1.) Understand your BATNA (Best Alternative to a Negotiated Agreement): As Mark Webb explained, he and others realized, after losing many court cases, that the “status quo was not an option” and that traditional methods of dispute resolution were not working for their community. Recognizing their lack of options, they risked reaching out to Brown, whose beliefs were vastly different from their own. They did this knowing that an attempt to pursue a new approach might alienate those in their personal and professional communities. In the end, though, their willingness to be vulnerable paid off by bringing in those on the other side to identify common interests and pursue mutually beneficial outcomes. (In a negotiation, your BATNA is the best possible outcome for you if no agreement is reached.)
2.) Focus on interests, instead of positions: From the outset, BMFP partners knew that they would need to find common ground in order to be successful. For them, this looked like a reframing of their discussions to focus on a new question: “What does the landscape need?” This change in perspective facilitated a focus on their different interests with regards to the landscape’s future, without letting them get bogged down in the details of their specific positions. This allowed them to find projects that all sides find mutually beneficial, as they identified a common interest in the future health and sustainability of the landscape, for the environment and for people. An example of this is the ten-year stewardship contract between Malheur National Forest officials and a local logging company, which is now responsible for the forest restoration work and supports local jobs by selling the logs resulting from thinning to the local lumber mill to help ensure it stays open.
3.) “Go slow to go fast”: Webb described the initial phase of the BMFP as “three difficult years of developing relations with people you don’t like initially and think you could never understand,” but eventually “coming to understand where they’re coming from” (webinar). Partners in the BMFP took the necessary time to build trust and find ways to have productive conversations before they began to pursue specific projects together. This included spending time on joint fact-finding, or developing a shared understanding of the issues, by using field visits and relying on both internal and external science to build a knowledge base for their decisions. They built a strong foundation before attempting to tackle complicated projects, which means that now – 17 years into their partnership – they are very active and able to make significant gains in their work together on a regular basis.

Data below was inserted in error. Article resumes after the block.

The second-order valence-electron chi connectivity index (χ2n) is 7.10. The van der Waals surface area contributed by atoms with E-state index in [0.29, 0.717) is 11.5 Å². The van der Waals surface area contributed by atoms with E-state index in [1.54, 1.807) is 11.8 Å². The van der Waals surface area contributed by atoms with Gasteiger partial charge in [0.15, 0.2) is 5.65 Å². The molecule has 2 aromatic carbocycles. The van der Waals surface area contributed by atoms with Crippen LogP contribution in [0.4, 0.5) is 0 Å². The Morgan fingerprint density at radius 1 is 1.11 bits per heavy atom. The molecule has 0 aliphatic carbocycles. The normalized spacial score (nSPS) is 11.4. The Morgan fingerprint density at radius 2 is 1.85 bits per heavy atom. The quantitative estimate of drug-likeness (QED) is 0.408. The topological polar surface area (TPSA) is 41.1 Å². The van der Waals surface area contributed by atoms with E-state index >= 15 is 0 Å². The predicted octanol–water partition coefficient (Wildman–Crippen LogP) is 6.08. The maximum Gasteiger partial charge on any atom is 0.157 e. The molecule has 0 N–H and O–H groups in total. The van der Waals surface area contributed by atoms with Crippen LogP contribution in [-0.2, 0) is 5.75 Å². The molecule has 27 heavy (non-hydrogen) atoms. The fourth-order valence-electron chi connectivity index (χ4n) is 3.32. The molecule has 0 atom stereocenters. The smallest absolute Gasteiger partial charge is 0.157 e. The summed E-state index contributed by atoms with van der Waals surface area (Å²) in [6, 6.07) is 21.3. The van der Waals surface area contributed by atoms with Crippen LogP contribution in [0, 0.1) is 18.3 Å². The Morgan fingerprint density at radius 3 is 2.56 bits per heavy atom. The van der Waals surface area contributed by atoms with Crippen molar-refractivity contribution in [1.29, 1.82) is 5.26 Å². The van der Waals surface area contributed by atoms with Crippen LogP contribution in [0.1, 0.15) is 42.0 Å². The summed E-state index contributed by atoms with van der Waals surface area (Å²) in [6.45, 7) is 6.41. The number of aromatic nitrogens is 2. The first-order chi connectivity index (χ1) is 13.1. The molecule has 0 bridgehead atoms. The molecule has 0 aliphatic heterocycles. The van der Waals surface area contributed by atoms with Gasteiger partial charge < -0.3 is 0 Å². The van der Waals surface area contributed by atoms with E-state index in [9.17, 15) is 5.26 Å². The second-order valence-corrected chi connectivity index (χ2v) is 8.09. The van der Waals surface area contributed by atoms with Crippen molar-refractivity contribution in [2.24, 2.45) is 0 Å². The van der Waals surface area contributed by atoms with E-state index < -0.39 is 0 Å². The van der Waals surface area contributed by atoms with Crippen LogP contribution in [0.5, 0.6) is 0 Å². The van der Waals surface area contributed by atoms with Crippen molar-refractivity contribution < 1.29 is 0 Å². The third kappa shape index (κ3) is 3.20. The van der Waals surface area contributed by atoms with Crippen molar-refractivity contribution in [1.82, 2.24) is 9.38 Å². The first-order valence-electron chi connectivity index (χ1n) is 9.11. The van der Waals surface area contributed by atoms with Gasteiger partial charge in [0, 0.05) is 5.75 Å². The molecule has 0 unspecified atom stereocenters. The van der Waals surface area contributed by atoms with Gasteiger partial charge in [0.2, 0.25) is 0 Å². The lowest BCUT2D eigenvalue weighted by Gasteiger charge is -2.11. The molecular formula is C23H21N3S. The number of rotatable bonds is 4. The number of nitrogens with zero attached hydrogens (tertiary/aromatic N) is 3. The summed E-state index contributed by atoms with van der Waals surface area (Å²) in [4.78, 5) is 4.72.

This collaborative, as well as the others featured in the webinar, are long-term, stable partnerships that have overcome many challenges in order to accomplish the work that they do today. As such, they are useful case studies for practitioners to learn from, providing positive reminders of the importance of this work and the possibility of great successes. More personally, they reinforce what I’m learning as a student by demonstrating that the dispute resolution and collaboration best practices I read and learn about in the classroom actually seem to work in the field.
Zoë McAlear is a current master’s student in the Department of Urban Studies and Planning at the Massachusetts Institute of Technology, with a concentration in Environmental Policy and Planning. She is spending the summer of 2019 as a fellow with the EDR Program. Zoë has a strong interest in how to better plan for and manage the nature and natural resources in and around our cities, particularly through inclusive, community-based processes and collaborative efforts. Her primary current research interests include collaborative natural resource management and urban climate change adaptation.